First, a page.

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How to align the financial sector with the fight against climate change

While the G20 meets in Turkey, it must look into regulations that will help channel capital into investments that are positive for the environment.

By: /
13 November, 2015
By: Olaf Weber

Olaf Weber is a CIGI senior fellow. His research with CIGI focuses on sustainability and the banking sector.

The Governor of the Bank of England Mark Carney recently delivered a well-received speech in London, U.K., to a community of financial sector representatives emphasizing the impact that climate change could have on financial sector stability.

The impact could be threefold. The first type of risk is direct — the increasing frequency of extreme weather events such as floods could have impacts on the insurance sector in particular, which will have to pay for the damage to insured property caused by these events. 

A second type of risk will be the liability risk for insurance firms from claims made by parties suffering damage due to climate change caused by others. If such claims are successful, they could be passed to insurance firms that would then have to pay.

The third risk is transition risk, which could emerge as a result of the transition to a lower-carbon economy, which will be necessary to avoid the major impacts of climate change. If such a transition occurs, the investments in the fossil fuel sector would become stranded assets — investments made based on the assumption that all fossil fuel resources can be sold and used. If only some of the fossil resources can be sold — the Intergovernmental Panel on Climate Change (IPCC) states about 35 percent of the resources — it would mean a significant decrease in the income of the fossil fuel industry. The consequence would be decreasing share prices and losses for investors. The transition risk could also affect investments in other energy intensive sectors such as the chemical industry, metals and mining, to name just a few. These industries could be affected by carbon pricing, and higher allowance costs for carbon emissions could create risks for investors.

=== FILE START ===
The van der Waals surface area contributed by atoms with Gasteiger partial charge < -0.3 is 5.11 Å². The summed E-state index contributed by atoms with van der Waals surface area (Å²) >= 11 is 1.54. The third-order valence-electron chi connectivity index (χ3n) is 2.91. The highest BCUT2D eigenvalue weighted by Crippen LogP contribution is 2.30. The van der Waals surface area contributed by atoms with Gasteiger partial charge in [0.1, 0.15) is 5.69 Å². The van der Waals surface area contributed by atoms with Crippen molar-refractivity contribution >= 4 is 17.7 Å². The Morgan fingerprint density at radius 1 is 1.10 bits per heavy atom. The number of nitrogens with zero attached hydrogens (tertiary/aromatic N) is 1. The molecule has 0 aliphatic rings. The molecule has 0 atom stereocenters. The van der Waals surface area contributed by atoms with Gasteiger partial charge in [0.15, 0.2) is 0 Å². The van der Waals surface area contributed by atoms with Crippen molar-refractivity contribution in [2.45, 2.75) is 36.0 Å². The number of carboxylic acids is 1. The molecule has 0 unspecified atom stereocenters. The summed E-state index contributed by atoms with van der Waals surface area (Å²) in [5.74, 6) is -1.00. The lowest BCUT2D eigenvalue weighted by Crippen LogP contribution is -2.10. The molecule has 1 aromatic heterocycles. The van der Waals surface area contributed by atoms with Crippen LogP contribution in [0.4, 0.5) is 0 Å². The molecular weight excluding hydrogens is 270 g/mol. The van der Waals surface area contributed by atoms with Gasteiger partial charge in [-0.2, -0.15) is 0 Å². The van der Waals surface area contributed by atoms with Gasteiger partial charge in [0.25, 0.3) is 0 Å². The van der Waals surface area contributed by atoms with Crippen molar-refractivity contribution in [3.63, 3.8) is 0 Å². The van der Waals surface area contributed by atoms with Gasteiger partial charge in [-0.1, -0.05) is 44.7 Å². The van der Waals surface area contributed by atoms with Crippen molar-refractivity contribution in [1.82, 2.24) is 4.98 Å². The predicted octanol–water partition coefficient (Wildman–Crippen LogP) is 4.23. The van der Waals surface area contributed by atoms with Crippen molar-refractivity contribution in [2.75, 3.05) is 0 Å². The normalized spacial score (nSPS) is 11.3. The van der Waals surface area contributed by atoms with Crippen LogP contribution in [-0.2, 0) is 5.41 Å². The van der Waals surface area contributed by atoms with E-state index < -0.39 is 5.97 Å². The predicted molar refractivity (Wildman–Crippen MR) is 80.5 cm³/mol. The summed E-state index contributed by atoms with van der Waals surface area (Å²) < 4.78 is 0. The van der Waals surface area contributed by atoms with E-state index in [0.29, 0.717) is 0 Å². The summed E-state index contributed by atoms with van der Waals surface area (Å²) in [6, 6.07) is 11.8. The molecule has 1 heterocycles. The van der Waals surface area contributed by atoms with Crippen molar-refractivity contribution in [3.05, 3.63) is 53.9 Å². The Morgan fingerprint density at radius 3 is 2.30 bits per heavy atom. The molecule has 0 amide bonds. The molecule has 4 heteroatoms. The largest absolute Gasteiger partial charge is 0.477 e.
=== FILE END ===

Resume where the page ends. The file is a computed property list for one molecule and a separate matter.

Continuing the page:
The financial sector, however, is significantly invested in sectors that are affected by the transition to a lower-carbon economy and, consequently, could suffer losses from these investments in so-called stranded assets. Climate change does not only create environmental damages but financial risks as well. A major transition in industries could have significant effects on investment portfolios and on the stability of the financial sector as a whole. The fact that the Financial Stability Board has already discussed the issue is an indication of the importance of climate change in the financial sector.

The G20’s role

The integration of climate finance into the G20’s agenda is therefore an important first step to manage financial stability risks that could occur due to climate change. The question, however, is what mechanisms are available to address this type of risk?

First, sustainability and environmental regulations such as those on emissions, waste, contaminated soil and others, are in place in many countries; however, enforcement is sometimes weak. Environmental regulations should be strengthened and mechanisms should be implemented to guarantee their enforcement. Strong environmental regulations help the financial industry to operate without major impacts from the effects of unexpected risks. In turn, the management of environmental risks can be integrated into general risk management processes.

Second, regulations should focus directly on the financial sector. So far, only a few countries and central banks have integrated sustainability into their financial regulations. It would make sense, however, to implement financial regulations and incentives to channel financial sector capital into investments and loans that are both positive for the environment and manageable with regard to their financial risks. The G20 would have to look into the practices of its members to understand the mechanisms and consequences of such financial sector sustainability regulations.

Third, voluntary codes of conduct have contributed to a move in a more sustainable direction in some cases. For instance, the Forest Stewardship Council is often perceived as having created a change in corporate sustainability in businesses that deal with forestry products. In the financial sector, there are a number of codes of conduct, such as the Equator Principles, the UN Environment Programme Finance Initiative and the UN Principles for Responsible Investment, that have been adopted by more than one thousand financial institutions. What is needed, however, is research and discussion on whether these voluntary “soft laws” create a change in the industry and have a positive impact on both sustainable development and financial sector stability.

The connection between the financial sector and sustainable development is complex and of an indirect nature. Although it is undisputed that the sector can contribute to sustainable development, the question remains: how can we manage the interaction between major environmental challenges such as climate change and financial sector stability, a question that has been brought forward to G20 by the Financial Stability Board as well? This task should not be exclusively located in administrative and political institutions that focus on the environment. The incorporation of climate finance into the G20 agenda is only the first step to manage financial sector stability and climate change in an integrative way. The next step should be the development of policies and guidelines that help to manage climate change and financial risk in a prudential way.

This piece was first posted on 

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